Well, I ordered a 2.5 gallon bowl online - something to start with, and it is going to be delivered on Monday. I think I will start with 3 plants in there. No filters. No CO2. No heater - the temperatures here range between 68 and 87 Fahrenheit indoors throughout the year. These days it is around 74-79. The plants should be good with that, I expect. For light, I intend to use a 4-5W LED light - from a desktop lamp. I intend to get substrate (sand) and pebbles from my LFS instead of online. No Amazonia for now.

I am thinking of making a valley with the substrate and plant 2 types of high plants there (probably two from Java Ferns, Bacopa, Hornwort, Jungle Vals, Anubias), and carpet plants (Monte Carlo is what I have in mind for now) at the higher ends (along the diameter) for more light. I do not want to use driftwood or rocks because the whole idea is to understand the plant system. Or maybe I can put in a piece of driftwood with some moss.
Maybe, in the future, this tank can double as a breeding tank. But I am not sure if it is big enough for breeding. Perhaps too small to maintain a Betta as well. I can probably use the setup as an aquascape decor at home if I can maintain it well.

Fish - long time before I see them at home. I might get only two types of Tetra and Amano and RCS. From what I found, these seem the social type and may not be territorial.
Jocelyn Adelman
  • #13
You can make it a RCS tank in the future

Just be sure the bulb you are using is 6500k. Cfls are easy to get if yours isn't....
  • #14
Most tetras need atleast a 20 gallon tank. Being they are a schooling fish and should have schools of 6+
  • #15
Threads have been merged, please only create one thread per topic
  • Thread Starter
  • #16
Mak - Thanks for your advice. I am not going to buy a tank immediately and am doing a lot of research first. I have already seen over a hundred hours of Aquascaping videos online. I have got an RO system installed at home, and have ordered a book on aquarium plants. The TDS reading for the RO system is around 50 PPM for now. I ordered a 2.5 gallon bowl online in which I am going to have some plants. If I start off with a low tech tank, it might not be easy to replace it with a high tech one unless I get a new tank.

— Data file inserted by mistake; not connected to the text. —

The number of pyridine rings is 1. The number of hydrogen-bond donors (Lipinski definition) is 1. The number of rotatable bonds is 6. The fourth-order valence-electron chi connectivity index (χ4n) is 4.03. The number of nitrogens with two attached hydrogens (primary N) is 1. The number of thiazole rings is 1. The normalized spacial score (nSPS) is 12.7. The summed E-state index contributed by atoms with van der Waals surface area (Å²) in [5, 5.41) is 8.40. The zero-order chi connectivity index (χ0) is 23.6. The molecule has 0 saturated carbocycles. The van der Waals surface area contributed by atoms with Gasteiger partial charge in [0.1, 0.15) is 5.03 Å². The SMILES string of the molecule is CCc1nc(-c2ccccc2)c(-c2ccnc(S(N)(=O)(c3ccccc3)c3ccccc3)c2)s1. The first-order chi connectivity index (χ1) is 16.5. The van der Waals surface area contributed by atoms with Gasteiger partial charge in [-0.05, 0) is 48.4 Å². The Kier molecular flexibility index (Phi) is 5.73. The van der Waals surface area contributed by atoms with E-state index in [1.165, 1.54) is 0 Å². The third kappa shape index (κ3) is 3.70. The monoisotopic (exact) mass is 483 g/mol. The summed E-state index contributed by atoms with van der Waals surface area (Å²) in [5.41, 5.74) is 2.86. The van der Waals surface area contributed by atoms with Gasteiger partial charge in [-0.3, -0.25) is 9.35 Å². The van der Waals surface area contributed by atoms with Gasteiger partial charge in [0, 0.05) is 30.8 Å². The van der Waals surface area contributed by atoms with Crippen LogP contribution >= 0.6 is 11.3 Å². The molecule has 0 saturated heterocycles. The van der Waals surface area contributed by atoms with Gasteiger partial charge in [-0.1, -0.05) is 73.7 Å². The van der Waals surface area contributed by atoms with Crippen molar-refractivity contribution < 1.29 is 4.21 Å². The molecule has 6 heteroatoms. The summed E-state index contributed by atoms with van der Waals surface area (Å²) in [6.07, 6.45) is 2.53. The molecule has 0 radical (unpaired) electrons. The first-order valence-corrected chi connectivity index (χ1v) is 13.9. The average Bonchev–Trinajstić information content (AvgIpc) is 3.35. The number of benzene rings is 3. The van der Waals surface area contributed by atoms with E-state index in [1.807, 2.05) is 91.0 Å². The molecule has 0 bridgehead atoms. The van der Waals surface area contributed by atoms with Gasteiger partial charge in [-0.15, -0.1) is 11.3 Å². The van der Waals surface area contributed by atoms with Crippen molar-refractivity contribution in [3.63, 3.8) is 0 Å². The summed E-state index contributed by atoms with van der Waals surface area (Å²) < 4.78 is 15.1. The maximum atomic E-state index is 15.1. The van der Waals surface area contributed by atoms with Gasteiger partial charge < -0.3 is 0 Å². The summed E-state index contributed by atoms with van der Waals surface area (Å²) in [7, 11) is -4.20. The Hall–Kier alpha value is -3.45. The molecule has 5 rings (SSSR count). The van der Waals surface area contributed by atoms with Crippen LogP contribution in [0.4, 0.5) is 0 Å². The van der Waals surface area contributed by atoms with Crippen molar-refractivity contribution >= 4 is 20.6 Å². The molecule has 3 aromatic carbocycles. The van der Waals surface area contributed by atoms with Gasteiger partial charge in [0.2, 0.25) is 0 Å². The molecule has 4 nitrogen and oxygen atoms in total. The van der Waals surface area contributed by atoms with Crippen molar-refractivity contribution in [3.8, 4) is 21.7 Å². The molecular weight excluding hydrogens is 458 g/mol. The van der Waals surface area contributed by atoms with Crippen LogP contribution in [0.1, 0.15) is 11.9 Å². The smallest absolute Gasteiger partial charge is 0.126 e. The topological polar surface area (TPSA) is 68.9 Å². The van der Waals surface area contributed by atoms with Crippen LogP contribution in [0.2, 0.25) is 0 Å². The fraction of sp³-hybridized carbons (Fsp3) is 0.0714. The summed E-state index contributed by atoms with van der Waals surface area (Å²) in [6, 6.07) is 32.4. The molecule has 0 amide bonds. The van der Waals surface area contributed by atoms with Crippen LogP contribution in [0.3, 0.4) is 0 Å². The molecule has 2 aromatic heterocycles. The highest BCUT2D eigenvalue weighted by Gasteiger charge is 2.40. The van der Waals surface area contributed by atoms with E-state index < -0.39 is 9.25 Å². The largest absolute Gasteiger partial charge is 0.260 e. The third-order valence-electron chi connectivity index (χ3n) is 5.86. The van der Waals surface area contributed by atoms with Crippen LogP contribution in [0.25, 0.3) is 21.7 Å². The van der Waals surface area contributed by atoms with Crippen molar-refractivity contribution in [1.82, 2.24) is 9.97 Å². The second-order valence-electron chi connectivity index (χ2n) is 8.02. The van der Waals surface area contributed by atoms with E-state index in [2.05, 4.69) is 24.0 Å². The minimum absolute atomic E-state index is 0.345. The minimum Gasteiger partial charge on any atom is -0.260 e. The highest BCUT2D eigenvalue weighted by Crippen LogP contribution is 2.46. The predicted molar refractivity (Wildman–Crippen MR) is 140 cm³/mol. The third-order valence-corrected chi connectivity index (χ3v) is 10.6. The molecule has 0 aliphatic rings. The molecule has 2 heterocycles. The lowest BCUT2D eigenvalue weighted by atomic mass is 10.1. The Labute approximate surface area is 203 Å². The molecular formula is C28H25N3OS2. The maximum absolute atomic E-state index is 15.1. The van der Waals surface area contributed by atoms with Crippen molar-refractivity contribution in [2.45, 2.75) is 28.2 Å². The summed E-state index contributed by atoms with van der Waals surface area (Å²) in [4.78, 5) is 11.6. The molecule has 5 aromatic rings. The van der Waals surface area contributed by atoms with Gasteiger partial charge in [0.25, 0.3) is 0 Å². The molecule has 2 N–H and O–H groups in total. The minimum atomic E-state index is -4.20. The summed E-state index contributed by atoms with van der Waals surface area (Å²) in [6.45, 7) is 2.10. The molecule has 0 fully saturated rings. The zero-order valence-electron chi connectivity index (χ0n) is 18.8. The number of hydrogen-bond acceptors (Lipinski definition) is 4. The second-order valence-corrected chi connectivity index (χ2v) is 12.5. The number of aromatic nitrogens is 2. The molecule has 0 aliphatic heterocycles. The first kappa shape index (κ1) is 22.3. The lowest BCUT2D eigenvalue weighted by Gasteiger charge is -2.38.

Thanks, Jocelyn. Yes, Red Cherry Shrimp are a good idea in the long run for the bowl. I am just worried about a population explosion if I think about it.

I am getting some good deals over the next 3 days for any products I purchase on Amazon. I am thinking about the buying the following products in advance:
(1) Lights - one Finnex 24/7 Planted+ for the tank
(2) LED lamp for the bowl
(3) A Stress Healer for the fish
(4) Fertilizer (?)
(5) Sunsun filter [EDIT]
Should I get a CO2 setup like this one in advance because I will get a 10% off on it?

Tanks are expensive online anyway out here. I have to get it from a LFS. Fish food and test kits will have a shelf life, so I do not want to get them in advance. I will get the substrate from the LFS too.
Jocelyn Adelman
  • #17
I would buy the tank before you buy the lighting and filters.

Light for bowl and ferts would be priority

Nothing needed for fish yet... would need tank, scape, cycle to take place first....
  • Thread Starter
  • #18
So I finally set up a 2.5 gallon bowl today with Java moss, Ludvigia, Crypts, and dwarf sags. Got a 2500K 8-watt lighting for the bowl. I will get Salvinia in a week's time. I wanted Hornwort too, but maybe there is no place for it. No filter or CO2. I am thinking I will need some daily water changes?